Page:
The instructor began each song by silently introducing a series of dance steps no American man has ever performed outside of an NFL touchdown celebration. The typical routine went like this: Two-steps-left, kick-pivot, two-steps-right, kick-pivot.
We'd repeat those steps a few times. I'd get better at the moves. Got it. Awesome. But then — wait, what? — the instructor would introduce a whole new sequence. Some women, such as my wife, magically got the dance steps as they happened.
Meanwhile, I'm tripping over my feet and saying to myself (or possibly out loud, I can't quite remember), "What was wrong with the last sequence? I was NAILING IT! Why must we always change?" In Zumba, you do 10 to 12 songs in an average class, so I basically became more unhinged with each new track.
So, that's the first main thing I noticed, which I think cuts to the heart of why many men avoid Zumba. I had no idea what I was doing most of the time, knew I looked like an idiot and every new sequence made me want to punt the MP3 player.
Why? Zumba took me out of my element and put me face-to-face with my insecurities. And because of that giant mirror, I got to see every mistake I made. And for men, that sucks. As a guy, you want to be the best in the room — especially if that room is full of fit women. When you're not, it's humbling.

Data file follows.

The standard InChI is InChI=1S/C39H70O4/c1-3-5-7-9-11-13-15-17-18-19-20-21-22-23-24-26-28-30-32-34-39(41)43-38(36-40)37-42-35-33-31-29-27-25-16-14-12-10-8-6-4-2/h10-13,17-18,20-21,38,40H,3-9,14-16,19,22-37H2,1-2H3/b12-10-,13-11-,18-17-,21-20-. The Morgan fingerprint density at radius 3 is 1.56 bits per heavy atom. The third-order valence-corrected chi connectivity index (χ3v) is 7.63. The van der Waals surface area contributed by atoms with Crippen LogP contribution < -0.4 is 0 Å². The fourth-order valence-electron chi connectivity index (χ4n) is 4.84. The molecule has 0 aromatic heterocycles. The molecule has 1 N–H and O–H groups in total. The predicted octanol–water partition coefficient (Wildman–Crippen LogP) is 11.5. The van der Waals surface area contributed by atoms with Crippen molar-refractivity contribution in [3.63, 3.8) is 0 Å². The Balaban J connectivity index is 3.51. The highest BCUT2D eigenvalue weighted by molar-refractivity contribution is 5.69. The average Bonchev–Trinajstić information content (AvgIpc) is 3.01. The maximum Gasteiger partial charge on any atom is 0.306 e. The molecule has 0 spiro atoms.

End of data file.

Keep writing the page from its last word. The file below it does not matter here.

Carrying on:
But here's the saddest part of all, and it didn't occur to me until around my third class: My shame, embarrassment and towering loathing for my inability to move my body in sync with the music and the instructor, was all coming from within.
Not once did a teacher or classmate say anything about how poorly I danced. No one made a single critical, pitying or mocking glance. No one seemed to even notice my struggles. Yet I felt stupid.
As it turns out, I was suffering from what psychologists call "The Spotlight Effect." That's a fancy term for the tendency to overestimate the extent to which your actions and appearance are noted by others.
It's natural to think everyone is looking at you all the time, like when you're sure everyone at the party will notice the mustard stain on your jeans. But as researchers at Cornell concluded in a 2000 paper in the "Journal of Personality and Social Psychology," it's more likely that no one is looking at you.
No one is obsessing about that yellow glob but you.